Before being delisted from U.S. exchanges, Chinese companies designated as noncompliant with the Holding Foreign Companies Accountability Act (HFCAA) are employing a range of ways to bypass or comply with the legislation.
Some vulnerable companies are dual-listing on the Hong Kong Stock Exchange, hiring an independent U.S. accounting firm to examine their accounts, or even voluntarily delisting to avoid the possibility of being delisted in 2024.
On the negotiation front, it is doubtful that the United States and China would reach a deal before the deadline that would subject Chinese public businesses to the same audit scrutiny as other publicly traded corporations.
Gary Gensler, chairman of the U.S. Securities and Exchange Commission (SEC), told reporters during a rulemaking meeting on Wednesday that he is "not especially confident" that a resolution to the matter will be achieved.
“It’s quite possible that there’s no deal here,” Gensler said, according to the Wall Street Journal.
The Public Company Accounting Oversight Board (PCAOB) has classified more than 150 Chinese public businesses listed on U.S. stock exchanges as non-compliant with the HFCAA, which was approved by Congress in December 2020. Thursday added two more.
On the list are the social media giant Weibo, the restaurant chain Yum China Holdings, the technology company Baidu, the e-commerce company JD.com, the video game publisher NetEase, the video platform Bilibili, the e-commerce platform Pinduoduo, and the electric vehicle manufacturers Li Auto and NIO. Also included are enterprises that have been accused of accounting fraud, such as Luckin Coffee and the video streaming service iQIYI.
Based on an examination of registrants in 2020, the SEC predicted earlier that as many as 273 firms might be discovered as violating the law.
The PCAOB is meant to audit the records of Chinese public businesses listed on U.S. exchanges, but the Chinese government has consistently prevented this, alleging national security concerns.
In accordance with the statute, beginning in 2021, publicly traded businesses in nations that restrict audit inspections by U.S. regulators may be delisted after three years of noncompliance. A firm might be delisted no sooner than 2024.
Several Chinese public firms have suggested that they will not wait for a diplomatic conclusion. Companies like as JD.com and NIO are dual-listed on the Hong Kong Stock Exchange, offering a home for their listing should it be delisted from the New York Stock Exchange.
A biotechnology business highlighted by the PCAOB, Zai Lab Limited, declared in June that it had switched from a secondary listing to a primary listing on the Hong Kong Stock Exchange. It is now listed in both Hong Kong and Nasdaq, according to the business. In the press release, it was said that the action created "new opportunities to attract potential investors," although the HFCAA was not mentioned.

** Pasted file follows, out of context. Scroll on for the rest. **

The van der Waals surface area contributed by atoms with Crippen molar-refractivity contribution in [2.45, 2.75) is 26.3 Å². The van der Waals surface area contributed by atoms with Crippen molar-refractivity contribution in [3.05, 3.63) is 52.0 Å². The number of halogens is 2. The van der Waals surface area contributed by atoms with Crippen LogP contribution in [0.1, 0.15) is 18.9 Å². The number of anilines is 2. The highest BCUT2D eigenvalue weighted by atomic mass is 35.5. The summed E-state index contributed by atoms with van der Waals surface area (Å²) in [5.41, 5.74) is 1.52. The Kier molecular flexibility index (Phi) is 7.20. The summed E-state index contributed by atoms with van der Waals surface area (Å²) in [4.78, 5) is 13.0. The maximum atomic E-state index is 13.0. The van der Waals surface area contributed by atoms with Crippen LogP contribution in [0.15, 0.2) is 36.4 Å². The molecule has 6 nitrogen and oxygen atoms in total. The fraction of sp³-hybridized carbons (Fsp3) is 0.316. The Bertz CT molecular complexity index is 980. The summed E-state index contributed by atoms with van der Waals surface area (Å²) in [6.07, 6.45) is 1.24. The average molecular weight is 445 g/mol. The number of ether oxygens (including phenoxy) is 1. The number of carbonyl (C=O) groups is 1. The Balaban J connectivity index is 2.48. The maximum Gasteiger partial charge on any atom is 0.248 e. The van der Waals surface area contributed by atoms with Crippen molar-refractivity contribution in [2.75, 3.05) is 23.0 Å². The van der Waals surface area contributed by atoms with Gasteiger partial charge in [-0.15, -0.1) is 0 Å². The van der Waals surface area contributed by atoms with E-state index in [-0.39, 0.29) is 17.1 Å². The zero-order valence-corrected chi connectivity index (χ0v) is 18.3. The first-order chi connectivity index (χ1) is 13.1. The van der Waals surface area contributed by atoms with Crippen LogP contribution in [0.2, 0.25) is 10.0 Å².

The Chinese ridesharing business DiDi Global, also on the list, revealed in May that its shareholders had chosen to voluntarily delist from the New York Stock Exchange. The corporation did not identify the HFCAA as a cause for their decision. A spokesperson for the China Securities Regulatory Commission, which has repeatedly stated that the United States and China are making progress in their negotiations, stated in April that DiDi's plan to voluntarily delist has "nothing to do with the ongoing negotiation between Chinese and U.S. regulators over audit oversight cooperation, nor will it affect the advancement of such cooperation."
Flagged firms also use the services of a U.S.-based independent accounting firm to audit their records.
ACM Research, a Chinese maker of semiconductor process equipment, said in May that it has chosen Armanino, an independent public accounting company located in the United States, to serve as its accounting firm. Armanino will audit the financial accounts of ACM for the fiscal year ending in December 2022.
"Upon issuance of consolidated financial statements for the fiscal year ended December 31, 2022, which have been audited by Armanino, ACM anticipates that it will no longer appear on the SEC's "conclusive list of issuers identified under the HFCAA" and will no longer be subject to the related delisting guidelines of the HFCAA," the company stated. The adjustment was intended to be formalised at the company's annual shareholder meeting on June 30.
BeiGene, a Chinese biotechnology business, employs the same strategy. According to an SEC filing, in March BeiGene chose U.S.-based Ernst & Young as its independent accounting firm for the fiscal year ending in December 2022, replacing an EY subsidiary located in China.
By fLEXI tEAM